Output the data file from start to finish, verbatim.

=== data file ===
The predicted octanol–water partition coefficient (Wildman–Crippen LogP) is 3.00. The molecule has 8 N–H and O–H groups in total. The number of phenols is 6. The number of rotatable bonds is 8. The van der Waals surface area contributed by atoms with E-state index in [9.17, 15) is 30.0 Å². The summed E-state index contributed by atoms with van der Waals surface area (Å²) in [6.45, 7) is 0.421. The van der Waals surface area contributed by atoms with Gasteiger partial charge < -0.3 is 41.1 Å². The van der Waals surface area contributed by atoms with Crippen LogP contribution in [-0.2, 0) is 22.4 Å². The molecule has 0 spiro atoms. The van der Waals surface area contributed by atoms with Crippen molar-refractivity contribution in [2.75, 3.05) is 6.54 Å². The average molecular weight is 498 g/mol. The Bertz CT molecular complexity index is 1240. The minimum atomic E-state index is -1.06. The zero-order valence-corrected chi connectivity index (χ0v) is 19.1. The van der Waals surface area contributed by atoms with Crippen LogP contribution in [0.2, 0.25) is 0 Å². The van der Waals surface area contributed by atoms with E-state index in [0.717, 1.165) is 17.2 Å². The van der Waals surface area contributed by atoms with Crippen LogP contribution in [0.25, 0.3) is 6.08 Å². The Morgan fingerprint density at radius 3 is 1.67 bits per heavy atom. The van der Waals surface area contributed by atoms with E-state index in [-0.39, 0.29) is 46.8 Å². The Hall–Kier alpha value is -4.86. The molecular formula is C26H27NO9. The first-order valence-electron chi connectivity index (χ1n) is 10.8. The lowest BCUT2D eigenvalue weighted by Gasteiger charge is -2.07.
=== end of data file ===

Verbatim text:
The predicted octanol–water partition coefficient (Wildman–Crippen LogP) is 3.00. The molecule has 8 N–H and O–H groups in total. The number of phenols is 6. The number of rotatable bonds is 8. The van der Waals surface area contributed by atoms with E-state index in [9.17, 15) is 30.0 Å². The summed E-state index contributed by atoms with van der Waals surface area (Å²) in [6.45, 7) is 0.421. The van der Waals surface area contributed by atoms with Gasteiger partial charge < -0.3 is 41.1 Å². The van der Waals surface area contributed by atoms with Crippen LogP contribution in [-0.2, 0) is 22.4 Å². The molecule has 0 spiro atoms. The van der Waals surface area contributed by atoms with Crippen molar-refractivity contribution in [2.75, 3.05) is 6.54 Å². The average molecular weight is 498 g/mol. The Bertz CT molecular complexity index is 1240. The minimum atomic E-state index is -1.06. The zero-order valence-corrected chi connectivity index (χ0v) is 19.1. The van der Waals surface area contributed by atoms with Crippen LogP contribution in [0.2, 0.25) is 0 Å². The van der Waals surface area contributed by atoms with E-state index in [0.717, 1.165) is 17.2 Å². The van der Waals surface area contributed by atoms with Crippen LogP contribution in [0.25, 0.3) is 6.08 Å². The Morgan fingerprint density at radius 3 is 1.67 bits per heavy atom. The van der Waals surface area contributed by atoms with E-state index in [-0.39, 0.29) is 46.8 Å². The Hall–Kier alpha value is -4.86. The molecular formula is C26H27NO9. The first-order valence-electron chi connectivity index (χ1n) is 10.8. The lowest BCUT2D eigenvalue weighted by Gasteiger charge is -2.07.